In this Blog post, let’s focus on where/how we can review Failover Cluster Logs on Windows Server 2008 and above. As most of us know on Windows Server 2003 Cluster, we used to have “cluster.log” file on each node participating in cluster, which contains debug information. FYI, One can locate these files in “%systemroot% \ cluster” Folder. But how about cluster log files in Windows Server 2008/2008R2?? Uhuhh…It’s not something which you can review directly by navigating to systemroot folder. Below is the screenshot of that folder in my cluster.
You can see a folder called “REPORTS” in the above screenshot where all the cluster Validation Reports will be stored by default. attaching below Screenshot Just to prove, that cluster.log file can’t be located in the “reports” folder as well 🙂
Starting Windows Server 2008, cluster logs are managed by something called as “Windows Event Tracing“. Just an FYI, If you are interested, You can pull all the current running traces by opening “perfmon” and navigating to Data Collector Sets. (Shown Below in the Screenshot)
So, as any other logs, cluster logs are stored in “C:\Windows\System32\winevt\Logs” folder with “etl” extension as you can see below.
Well, so How to read those .ETL files??
For that, we have to use “cluster.exe” command with “/gen” switch. Basically this will generate a human readable text file in your “Reports” folder.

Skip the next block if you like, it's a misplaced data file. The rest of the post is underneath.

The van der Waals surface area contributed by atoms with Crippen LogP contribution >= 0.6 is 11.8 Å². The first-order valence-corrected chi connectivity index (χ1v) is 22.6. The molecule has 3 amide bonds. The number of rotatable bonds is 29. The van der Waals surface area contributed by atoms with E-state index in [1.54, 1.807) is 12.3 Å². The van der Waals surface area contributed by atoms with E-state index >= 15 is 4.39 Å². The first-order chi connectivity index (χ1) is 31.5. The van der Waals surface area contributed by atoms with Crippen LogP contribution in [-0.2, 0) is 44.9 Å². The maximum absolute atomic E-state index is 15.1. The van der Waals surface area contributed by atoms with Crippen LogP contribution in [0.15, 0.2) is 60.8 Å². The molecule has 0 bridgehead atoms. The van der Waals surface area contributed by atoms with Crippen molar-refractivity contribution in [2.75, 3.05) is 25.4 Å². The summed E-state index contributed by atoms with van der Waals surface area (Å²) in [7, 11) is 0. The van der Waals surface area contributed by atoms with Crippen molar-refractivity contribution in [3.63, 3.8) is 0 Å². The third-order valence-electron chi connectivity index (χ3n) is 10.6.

Syntax: Cluster log /gen
As you can see in the above Screenshot, it will communicate with all the nodes in your cluster. In my scenario, Node2 is offline(Powered down). BTW, even though Node2 is down, it will create “Cluster.txt” file in your Reports Folder with related information.
So, how to generate Logs related to a specific Node?
You have to use “/NODE” switch with your cluster log syntax. Please see below Screenshot.
As you can see, this time, we had no RPC Errors.
So, there is lot to explore/learn in 2008 Failover Clustering, if you are using 2003 since long time, things got changed drastically. There are lot of other options/switches available with cluster.exe. Even you can limit the size if you are interested. BTW, everything which I’ve shown here can be achieved via Powershell Cmdlets as well!
Hope this is informative….
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